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Incised Strombus-Shell Trumpet

Arts of the Americas

The blowing of conch-shell trumpets was an integral part of rituals at the ancient site of Chavín de Huántar. Stone slabs in certain underground spaces are carved with scenes of figures blowing shell trumpets, probably during public ceremonies. This example is decorated with the incised figure of a trumpet player from whose instrument a snake emerges, perhaps as a representation of its sacred sound and its connection with the spirit world. Today, local Indigenous people continue to blow conch shells to mark the beginning and end of public ceremonies.
MEDIUM Strombus shell
DATES 400–200 B.C.E.
PERIOD Formative Period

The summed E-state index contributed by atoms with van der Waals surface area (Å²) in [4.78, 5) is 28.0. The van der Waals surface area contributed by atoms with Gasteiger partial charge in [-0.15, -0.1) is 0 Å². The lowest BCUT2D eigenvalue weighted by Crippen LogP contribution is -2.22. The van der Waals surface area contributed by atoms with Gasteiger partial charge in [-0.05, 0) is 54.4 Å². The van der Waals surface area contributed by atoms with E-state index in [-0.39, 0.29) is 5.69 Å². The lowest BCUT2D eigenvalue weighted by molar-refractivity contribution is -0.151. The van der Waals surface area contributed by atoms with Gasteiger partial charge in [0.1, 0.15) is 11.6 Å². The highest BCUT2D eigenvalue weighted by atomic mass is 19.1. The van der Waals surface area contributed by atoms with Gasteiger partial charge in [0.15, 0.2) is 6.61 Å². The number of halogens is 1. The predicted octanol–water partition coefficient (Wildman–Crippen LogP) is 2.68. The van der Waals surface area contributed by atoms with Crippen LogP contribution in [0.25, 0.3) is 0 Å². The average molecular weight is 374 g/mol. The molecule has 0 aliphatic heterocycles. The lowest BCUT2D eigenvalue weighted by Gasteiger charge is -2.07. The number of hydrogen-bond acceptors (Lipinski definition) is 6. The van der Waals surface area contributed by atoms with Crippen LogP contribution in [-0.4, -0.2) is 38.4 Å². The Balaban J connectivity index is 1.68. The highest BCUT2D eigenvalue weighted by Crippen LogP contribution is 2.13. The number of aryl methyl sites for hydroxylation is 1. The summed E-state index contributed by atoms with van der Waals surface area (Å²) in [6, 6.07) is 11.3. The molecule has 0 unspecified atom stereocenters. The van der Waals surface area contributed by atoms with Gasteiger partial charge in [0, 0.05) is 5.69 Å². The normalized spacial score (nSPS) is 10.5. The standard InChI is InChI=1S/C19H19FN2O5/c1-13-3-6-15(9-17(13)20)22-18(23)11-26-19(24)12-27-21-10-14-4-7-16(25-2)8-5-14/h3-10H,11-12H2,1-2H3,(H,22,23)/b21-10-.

DIMENSIONS 11 1/4 x 7 1/8 x 11 1/4 in. (28.6 x 18.1 x 28.6 cm)  (show scale)
COLLECTIONS Arts of the Americas
CREDIT LINE Anonymous Loan
CATALOGUE DESCRIPTION Strombus-shell trumpet with an elaborate, incised design of a human figure blowing on a conch shell with a cascade of serpents emanating from it, possibly alluding to the sacred nature of the sounds produced. The ancient Chavin people probably used shell trumpets during rituals because such activities are depicted on architectural friezes and monumental sculpture. Drill holes suggest that the piece could have been suspended on a cord, perhaps from the neck of a priest. Condition: excellent.
MUSEUM LOCATION This item is not on view
CAPTION Chavin. Incised Strombus-Shell Trumpet, 400–200 B.C.E. Strombus shell, 11 1/4 x 7 1/8 x 11 1/4 in. (28.6 x 18.1 x 28.6 cm). Anonymous Loan, L52.1. Creative Commons-BY (Photo: Brooklyn Museum, L52.1_transp5626.jpg)
IMAGE overall, L52.1_transp5626.jpg. Brooklyn Museum photograph
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